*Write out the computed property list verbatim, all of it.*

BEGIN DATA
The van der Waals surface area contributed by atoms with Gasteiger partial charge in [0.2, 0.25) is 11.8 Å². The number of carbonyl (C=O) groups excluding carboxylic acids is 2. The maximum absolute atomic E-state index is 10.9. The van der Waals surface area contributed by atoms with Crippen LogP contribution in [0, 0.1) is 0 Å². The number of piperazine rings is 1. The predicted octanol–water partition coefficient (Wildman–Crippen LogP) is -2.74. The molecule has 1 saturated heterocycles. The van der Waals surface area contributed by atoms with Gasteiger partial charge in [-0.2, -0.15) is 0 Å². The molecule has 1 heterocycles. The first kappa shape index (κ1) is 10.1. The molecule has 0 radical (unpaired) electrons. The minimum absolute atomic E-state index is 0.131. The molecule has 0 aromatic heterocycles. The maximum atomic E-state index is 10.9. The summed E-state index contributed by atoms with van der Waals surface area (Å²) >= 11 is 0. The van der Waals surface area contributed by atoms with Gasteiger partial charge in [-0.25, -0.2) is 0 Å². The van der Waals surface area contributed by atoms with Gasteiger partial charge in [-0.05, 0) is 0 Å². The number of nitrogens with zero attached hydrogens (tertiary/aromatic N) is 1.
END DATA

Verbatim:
The van der Waals surface area contributed by atoms with Gasteiger partial charge in [0.2, 0.25) is 11.8 Å². The number of carbonyl (C=O) groups excluding carboxylic acids is 2. The maximum absolute atomic E-state index is 10.9. The van der Waals surface area contributed by atoms with Crippen LogP contribution in [0, 0.1) is 0 Å². The number of piperazine rings is 1. The predicted octanol–water partition coefficient (Wildman–Crippen LogP) is -2.74. The molecule has 1 saturated heterocycles. The van der Waals surface area contributed by atoms with Gasteiger partial charge in [-0.2, -0.15) is 0 Å². The molecule has 1 heterocycles. The first kappa shape index (κ1) is 10.1. The molecule has 0 radical (unpaired) electrons. The minimum absolute atomic E-state index is 0.131. The molecule has 0 aromatic heterocycles. The maximum atomic E-state index is 10.9. The summed E-state index contributed by atoms with van der Waals surface area (Å²) >= 11 is 0. The van der Waals surface area contributed by atoms with Gasteiger partial charge in [-0.25, -0.2) is 0 Å². The van der Waals surface area contributed by atoms with Gasteiger partial charge in [-0.05, 0) is 0 Å². The number of nitrogens with zero attached hydrogens (tertiary/aromatic N) is 1.